Canadian physicist collects Nobel Prize

Canada’s Donna Strickland is one of three winners of this year’s Nobel Prize for Physics.

A Canadian physicist has received one of science’s highest honours.

Donna Strickland, a professor at the University of Waterloo, is one of three winners of this year’s Nobel Prize for Physics and collected the award with a big smile in Sweden today.

The Nobel committee says Strickland and French scientist Gerard Mourou will each receive a quarter of the US$1.01 million prize for their joint work on laser physics.

Strickland’s win makes her only the third woman to win the Physics prize, and the first Canadian female scientist to do so.

Her prize-winning work was conducted in the early 1980s while she was completing her PhD under Mourou’s supervision.

She and Mourou discovered Chirped Pulse Amplification, a technique that underpins today’s short-pulse, high-intensity lasers, which have become a key part of corrective eye surgeries.

The 59-year-old native of Guelph, Ont., made the discovery while completing her PhD at the University of Rochester in New York. The other half of the prize went to Arthur Ashkin of the United States, who was the third winner of the award.

The University of Waterloo says it is beaming with pride at Strickland’s achievement.

“Universities around the world would dream of receiving a Nobel Prize amongst their professoriate,” said spokesman Matthew Grant. “This is a huge moment for our Nobel prize winner, our campus and for Canada as a whole.”

Read more: ‘People are ready’ to recognize female scientists, says Nobel laureate Donna Strickland

Read more: Canadian female physicist wins Nobel Prize

The Canadian Press

Like us on Facebook and follow us on Twitter.

Get local stories you won't find anywhere else right to your inbox.
Sign up here

Comments are closed

Just Posted

Fundraising begins to bring back Mountainview Lodge bus

The bus went out of use about two years ago, isolating many seniors in the Kitimat community.

Police investigate July 2 homicide in Houston

Man succumbed to injuries at Pearson Road residence

Water fights and food trucks: Kitimat residents celebrate Canada Day with sun and smiles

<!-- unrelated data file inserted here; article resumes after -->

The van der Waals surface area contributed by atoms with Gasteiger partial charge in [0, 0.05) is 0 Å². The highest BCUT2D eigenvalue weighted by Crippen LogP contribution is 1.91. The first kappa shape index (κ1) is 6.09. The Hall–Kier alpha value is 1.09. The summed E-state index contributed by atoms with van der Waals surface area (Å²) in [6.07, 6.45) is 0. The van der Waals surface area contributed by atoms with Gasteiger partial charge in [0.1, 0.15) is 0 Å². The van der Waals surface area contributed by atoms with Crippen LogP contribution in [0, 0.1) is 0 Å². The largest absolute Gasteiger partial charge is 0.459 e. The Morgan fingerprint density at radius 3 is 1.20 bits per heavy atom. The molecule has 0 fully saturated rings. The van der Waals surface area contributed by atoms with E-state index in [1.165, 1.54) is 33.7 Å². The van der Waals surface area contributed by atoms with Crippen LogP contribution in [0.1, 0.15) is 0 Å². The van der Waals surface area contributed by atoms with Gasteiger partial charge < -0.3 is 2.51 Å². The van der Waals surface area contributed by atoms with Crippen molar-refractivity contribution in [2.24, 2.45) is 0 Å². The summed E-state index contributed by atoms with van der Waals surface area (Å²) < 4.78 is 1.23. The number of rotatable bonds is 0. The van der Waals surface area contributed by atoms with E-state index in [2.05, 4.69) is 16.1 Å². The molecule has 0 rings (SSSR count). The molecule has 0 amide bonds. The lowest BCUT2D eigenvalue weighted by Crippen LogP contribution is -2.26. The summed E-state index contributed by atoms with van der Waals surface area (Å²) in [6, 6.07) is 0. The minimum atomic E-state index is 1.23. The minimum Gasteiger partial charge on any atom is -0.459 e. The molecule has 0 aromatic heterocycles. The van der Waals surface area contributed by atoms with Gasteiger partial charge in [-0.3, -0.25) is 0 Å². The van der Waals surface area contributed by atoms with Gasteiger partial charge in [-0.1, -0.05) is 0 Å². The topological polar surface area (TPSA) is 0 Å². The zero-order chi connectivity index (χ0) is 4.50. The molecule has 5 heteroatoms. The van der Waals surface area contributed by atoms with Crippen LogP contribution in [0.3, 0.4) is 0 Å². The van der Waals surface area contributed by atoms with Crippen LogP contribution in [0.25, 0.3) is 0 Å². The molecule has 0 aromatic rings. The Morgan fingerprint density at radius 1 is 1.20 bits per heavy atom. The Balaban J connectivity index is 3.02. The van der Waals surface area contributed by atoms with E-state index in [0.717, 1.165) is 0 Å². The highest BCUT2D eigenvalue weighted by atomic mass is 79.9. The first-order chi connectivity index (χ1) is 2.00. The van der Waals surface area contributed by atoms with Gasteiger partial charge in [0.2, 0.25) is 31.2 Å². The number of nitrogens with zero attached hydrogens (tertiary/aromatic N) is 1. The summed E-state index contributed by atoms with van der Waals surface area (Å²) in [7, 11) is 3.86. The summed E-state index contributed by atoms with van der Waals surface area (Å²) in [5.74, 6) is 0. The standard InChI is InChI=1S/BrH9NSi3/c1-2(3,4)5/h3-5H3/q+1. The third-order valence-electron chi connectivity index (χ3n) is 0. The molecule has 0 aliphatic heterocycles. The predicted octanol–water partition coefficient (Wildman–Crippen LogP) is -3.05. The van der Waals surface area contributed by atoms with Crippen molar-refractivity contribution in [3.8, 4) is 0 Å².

Celebrations still brought smiles and laughs, even if the day was a little different than usual

QUIZ: Put your knowledge of Canada to the test

How much do you know about our country?

VIDEO: Musqueam Chief captures captivating footage of bald eagle catching meal

‘This is why we have chosen to live here since time immemorial,’ Chief Wayne Sparrow’s nephew says

Okanagan school drops ‘Rebels’ sports team name, citing links with U.S. Civil War

Name and formerly-used images “fly in the face” of the district’s human rights policy, says board chair

PHOTOS: B.C.’s top doc picks up personalized Fluevog shoes, tours mural exhibition

Murals of Gratitude exhibit includes at least one portrait of Henry alongside paintings of health-care workers

In troubled times: Independence Day in a land of confusion

Buffeted by invisible forces and just plain worn out, the United States of America celebrates its 244th birthday

Stop enforcing sex work laws during COVID-19, advocates say

There are provisions in Canada’s prostitution laws that make workers immune from prosecution, but not from arrest

Liberal party finished 2019 having spent $43 million, raised $42 million

All political parties had until midnight June 30 to submit their financial reports for last year

B.C. teacher loses licence after sexual relationships with two recently-graduated students

The teacher won’t be allowed to apply for a teaching certificate until 2035

White-throated sparrows have changed their tune, B.C. study unveils

Study marks an unprecedented development scientists say has caused them to sit up and take note

Most Read